By Martin Crimp
Directed by Adena Jacobs
With Dion Mills, Fantine Banulski, Fiona MacLeod & Meredith Penman
Set: Dayna Morrissey
Lighting: Danny Pettingill
Sound: Jared Lewis
Stage Manager: Colleen Jeffery
Assistant Stage Manager: David Baker
A family, their children, their neighbor, a nurse. Off-stage, a war, an absent husband, a writer, his child, now living, now dead. If you try and analyse the story of The City any further, you won’t get very far because reality is up for grabs here. With the premise that underneath all our conventional interactions, no matter how intimate, there is an entire other universe of desire, intent and the hovering threat of violence, the play allows its characters to voice their own fears or desires but never to comfort one another. They may hold human conversations but their emotional orbits do not overlap. Even in the apparently most innocuous of discourses there is much else going on.
The City is one of the most inspiring and unconventional works I’ve seen in a while, mesmerizing all the way through. It is brilliantly directed (by Adena Jacobs) and performed. We know Dion Mills is good but in this show he truly comes into his own in as Christopher in a performance that builds in intensity until we can imagine him doing absolutely anything. Fiona Macleod does some of her best work without uttering a word; the anguish she can portray is at times unnerving. Macleod doesn’t drop the ball for a second as Clair; she and Mills are most ably supported by Meredith Penman as the nurse on the verge of a nervous breakdown and by little Georgie Hawkins (sharing the role with Fantine Banulski) as the daughter. A mention has to be made of the subtle but effective lighting design. There was very nearly a hint of soundtrack predictably when a piano music came into play but this device was thoroughly deconstructed so there was no obvious underlining of text by score.
The language in this play is taut and stretched, thrumming with menace. The characters never feel safe and neither do we. Martin Crimp’s play examines the isolated goings-on of a family, struggling to balance themselves in individual despair, attempting to connect, to share, and seemingly doing so in words but the shifting ground makes it impossible for anyone to hold fast. The world outside offers unemployment, a secret war, piano playing that is ugly when you listen closely and encounters with the horrible truths of other lives.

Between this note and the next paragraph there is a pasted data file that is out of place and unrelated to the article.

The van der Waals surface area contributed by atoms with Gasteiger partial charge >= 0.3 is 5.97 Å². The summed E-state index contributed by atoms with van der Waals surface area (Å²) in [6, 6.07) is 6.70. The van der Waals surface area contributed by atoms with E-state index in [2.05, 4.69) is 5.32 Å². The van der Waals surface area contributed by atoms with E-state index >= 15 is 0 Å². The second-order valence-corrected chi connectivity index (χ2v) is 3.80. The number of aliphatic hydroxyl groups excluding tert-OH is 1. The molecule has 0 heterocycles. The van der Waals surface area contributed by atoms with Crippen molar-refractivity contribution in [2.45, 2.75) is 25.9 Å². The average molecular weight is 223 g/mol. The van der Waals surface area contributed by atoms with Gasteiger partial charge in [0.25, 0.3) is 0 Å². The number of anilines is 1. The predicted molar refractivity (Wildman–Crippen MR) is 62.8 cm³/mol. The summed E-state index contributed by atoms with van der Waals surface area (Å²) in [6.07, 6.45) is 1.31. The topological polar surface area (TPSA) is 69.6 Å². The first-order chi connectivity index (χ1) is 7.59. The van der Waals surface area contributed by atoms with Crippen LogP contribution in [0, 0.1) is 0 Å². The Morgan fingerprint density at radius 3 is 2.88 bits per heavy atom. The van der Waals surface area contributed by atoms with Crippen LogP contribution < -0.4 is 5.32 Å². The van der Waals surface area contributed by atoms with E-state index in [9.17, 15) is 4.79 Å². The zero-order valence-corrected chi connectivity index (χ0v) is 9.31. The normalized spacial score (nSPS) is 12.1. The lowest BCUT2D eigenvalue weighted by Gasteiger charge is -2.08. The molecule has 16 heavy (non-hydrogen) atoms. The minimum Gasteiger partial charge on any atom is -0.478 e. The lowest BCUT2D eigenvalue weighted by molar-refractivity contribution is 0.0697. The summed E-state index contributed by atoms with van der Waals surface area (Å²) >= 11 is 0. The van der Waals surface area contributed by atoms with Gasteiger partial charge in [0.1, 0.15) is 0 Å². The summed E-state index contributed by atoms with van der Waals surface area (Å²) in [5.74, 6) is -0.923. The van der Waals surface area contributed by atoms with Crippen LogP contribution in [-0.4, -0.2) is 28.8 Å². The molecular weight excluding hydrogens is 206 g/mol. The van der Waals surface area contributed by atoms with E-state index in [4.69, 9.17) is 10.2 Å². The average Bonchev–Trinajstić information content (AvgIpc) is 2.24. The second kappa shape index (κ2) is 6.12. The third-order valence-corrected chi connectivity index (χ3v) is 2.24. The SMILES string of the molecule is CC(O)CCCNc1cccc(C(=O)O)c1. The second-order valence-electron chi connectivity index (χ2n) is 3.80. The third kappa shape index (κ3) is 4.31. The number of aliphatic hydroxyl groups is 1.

The work’s ancestry can be traced to Brecht and Kafka; the tightness of the writing lends an absurdist tone to its circular layers of sadness, terror and futility but the play doesn’t stop there. It isn’t grim (although the story it tells is) and the irony can be exquisitely funny. Nor does it tidy anything up. It is a skillfully built up picture of loneliness where the commonplace threads connecting individuals are woven into a noose.
The City is very, very good indeed.
Liza Dezfouli, Australian Stage Online (12/09/10)
ARISTOTLE once said “a great city is not to be confounded with a populous one” and given a cast of four is all that’s needed to make The City great, indeed, he may well have had a point.
Christopher (Dion Mills) and Clair (Fiona Macleod, pictured left) are an average married couple in any average city with their average ups and downs. She is a translator who wishes she could write books rather than simply find the right words to replicate those of others, and he is about to lose his job in some industry that’s all about sales and graphs and charts and politics. Maybe they’re happy, maybe they aren’t, but it’s altogether possible they no longer remember the difference. But then they run into a series of events that are anything but average.